Brining poultry is the key to a moist, tender holiday turkey or chicken!
I can’t believe Thanksgiving is a week away. This year has flown by! Speaking of flying, did you know that turkeys are unable to fly? Domestic ones, anyway. Wild turkeys can fly for short distances, but those homely homey turkeys are too danged overweight to fly. Poor things need exercise, but if they can’t fly, what’s a poor bird to do? NOTHING… That’s why we hunt and eat ’em. Easy prey 🙂
I’ve been brining my Thanksgiving turkey for the past few years with great success. But, until this mission came along, I never really thought about brining chicken.
Brine is traditionally made from equal parts sugar, salt, and citrus and sometimes fresh herbs that have been added to water.
Brining poultry keeps it juicy and tender during the cooking process. Meat can be marinated in a brine for anywhere from a few hours up to a couple of days, then it’s rinsed off and the meat is roasted traditionally in the oven. Adding Soy Sauce to my brine added great flavor to the chicken I roasted.
FOOD/COOKING FACTS: Soy Sauce
The official word for the deep, savory flavor imparted by soy sauce is umami (pronounced “ooo Mommy”) It’s one of the tastes that our tongue experiences.
There are now six primary tastes – sweet, sour, bitter, salty, spicy, and umami. Umami is brought to our palettes by way of an amino acid called glutamate, present in many natural and processed foods.
My chicken looks like it’s brining in a hot tub of deliciousness!
I brined the chicken for 6 hours. After removing it from the brine, I rinsed the outside of the bird and the cavity with cold water, then patted it dry with paper towel. Rub a little bit of seasoning onto the skin and slip butter between the skin and the breast meat. Then, add raw onion wedges, fresh sage leaves, and fresh sprigs of thyme into the cavity of the chicken before setting it into a roasting pan.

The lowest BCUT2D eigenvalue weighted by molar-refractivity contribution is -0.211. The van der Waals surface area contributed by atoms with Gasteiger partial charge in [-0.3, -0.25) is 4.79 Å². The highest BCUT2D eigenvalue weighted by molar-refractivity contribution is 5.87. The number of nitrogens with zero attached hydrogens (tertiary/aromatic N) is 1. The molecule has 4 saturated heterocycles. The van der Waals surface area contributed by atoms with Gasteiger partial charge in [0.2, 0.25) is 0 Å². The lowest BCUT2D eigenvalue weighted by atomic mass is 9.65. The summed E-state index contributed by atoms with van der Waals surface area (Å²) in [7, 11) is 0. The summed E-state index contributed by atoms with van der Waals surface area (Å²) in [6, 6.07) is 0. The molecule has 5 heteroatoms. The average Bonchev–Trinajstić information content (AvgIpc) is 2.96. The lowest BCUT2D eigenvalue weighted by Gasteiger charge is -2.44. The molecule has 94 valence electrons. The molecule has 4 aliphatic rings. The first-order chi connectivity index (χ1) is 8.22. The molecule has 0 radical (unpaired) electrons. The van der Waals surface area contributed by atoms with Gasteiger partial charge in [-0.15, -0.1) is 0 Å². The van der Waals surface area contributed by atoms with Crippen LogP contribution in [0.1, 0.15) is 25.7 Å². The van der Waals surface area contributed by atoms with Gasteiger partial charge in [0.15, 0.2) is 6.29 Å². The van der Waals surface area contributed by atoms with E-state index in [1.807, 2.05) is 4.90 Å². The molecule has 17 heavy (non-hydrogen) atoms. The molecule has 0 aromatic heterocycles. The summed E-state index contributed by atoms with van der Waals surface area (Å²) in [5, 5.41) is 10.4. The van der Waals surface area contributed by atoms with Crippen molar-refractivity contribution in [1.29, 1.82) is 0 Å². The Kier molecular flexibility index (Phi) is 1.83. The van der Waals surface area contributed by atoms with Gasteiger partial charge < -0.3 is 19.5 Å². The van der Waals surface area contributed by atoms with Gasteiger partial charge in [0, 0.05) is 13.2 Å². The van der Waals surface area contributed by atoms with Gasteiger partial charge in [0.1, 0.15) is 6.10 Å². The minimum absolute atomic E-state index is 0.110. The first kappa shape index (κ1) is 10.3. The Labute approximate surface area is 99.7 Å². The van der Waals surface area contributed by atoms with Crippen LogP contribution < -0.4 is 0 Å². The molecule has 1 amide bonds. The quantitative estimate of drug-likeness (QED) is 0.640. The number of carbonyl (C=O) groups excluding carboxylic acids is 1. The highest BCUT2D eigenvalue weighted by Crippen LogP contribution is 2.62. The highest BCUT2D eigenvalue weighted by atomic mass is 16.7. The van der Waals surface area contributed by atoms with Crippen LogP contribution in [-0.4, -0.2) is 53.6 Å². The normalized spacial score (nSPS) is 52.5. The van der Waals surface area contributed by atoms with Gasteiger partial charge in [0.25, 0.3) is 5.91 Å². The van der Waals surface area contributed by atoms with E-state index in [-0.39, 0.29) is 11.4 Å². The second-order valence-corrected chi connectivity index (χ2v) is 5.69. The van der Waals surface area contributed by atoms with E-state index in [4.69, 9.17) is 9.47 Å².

The Bird: To Flip or Not to Flip?
There are a couple of schools of thought on roasting chicken and turkey. Some people believe starting with the breast side up, flipping the bird over to finish cooking it breast side down keeps the juices in. I’m all for getting that nice crispy skin on the breast, but there are a couple of reasons that I don’t flip the bird over.
- Opening the oven, even for a short time, releases heat, increasing your cooking time.
- If the breast sits on the bottom of the pan, even on a roasting rack, it’s going to get slimy from the fat that drips down during cooking.
In my opinion, cooking a perfectly juicy chicken or turkey requires a couple of easy steps:
Preheat your oven to 425 degrees F (400 for a convection oven) and reduce the temperature to 380 when you put the bird in to cook. Place it in the pan breast side up, then after 30-45 minutes, add a piece of aluminum foil over the breast to prevent it from getting too dark.
I purchased a 6 pound, farm raised, free range chicken. Total cooking time will vary depending on the weight of the bird you’re cooking and how well your oven heats. Mine took 2 hours to roast at 380 degrees. While I waited for it to cook, I set the table with my new Thanksgiving tablecloth and table runners. I love the warm colors of fall!
The yummi bird, perfectly roasted and ready to carve. I’ll definitely be brining with soy sauce again!
How to Brine Poultry for Tender Juicy Holiday Meals
- 5 pound whole chicken
- 1 gallon Cold Water
- 3/4 cup (6 ounces) Soy Sauce
- 3/4 cup kosher salt
- 3/4 cup sugar
- 1 tablespoon dried sage
- 1 tablespoon dried celery seed
- 1/2 tablespoon dried thyme
- Heat oven to 425 degrees F (400 F convection oven)
- Remove giblets from chicken cavity, rinse chicken inside and out. In a large stock pot or container mix water and the remaining ingredients, stir well until the sugar and salt are dissolved.
- Place the chicken in the brine, cover and refrigerate for at least 4 hours or overnight. Remove chicken from the brine and rinse well inside and out. Pat dry with paper towels.
- Sprinkle with 3 tablespoons of seasoned salt and bake the chicken at 380 degrees for 1.5 to 2 hours, or until thermometer inserted into the thickest part of the breast reads 163 degrees.
- Remove from oven and let the bird rest on cutting board for at least 15 minutes before slicing and serving.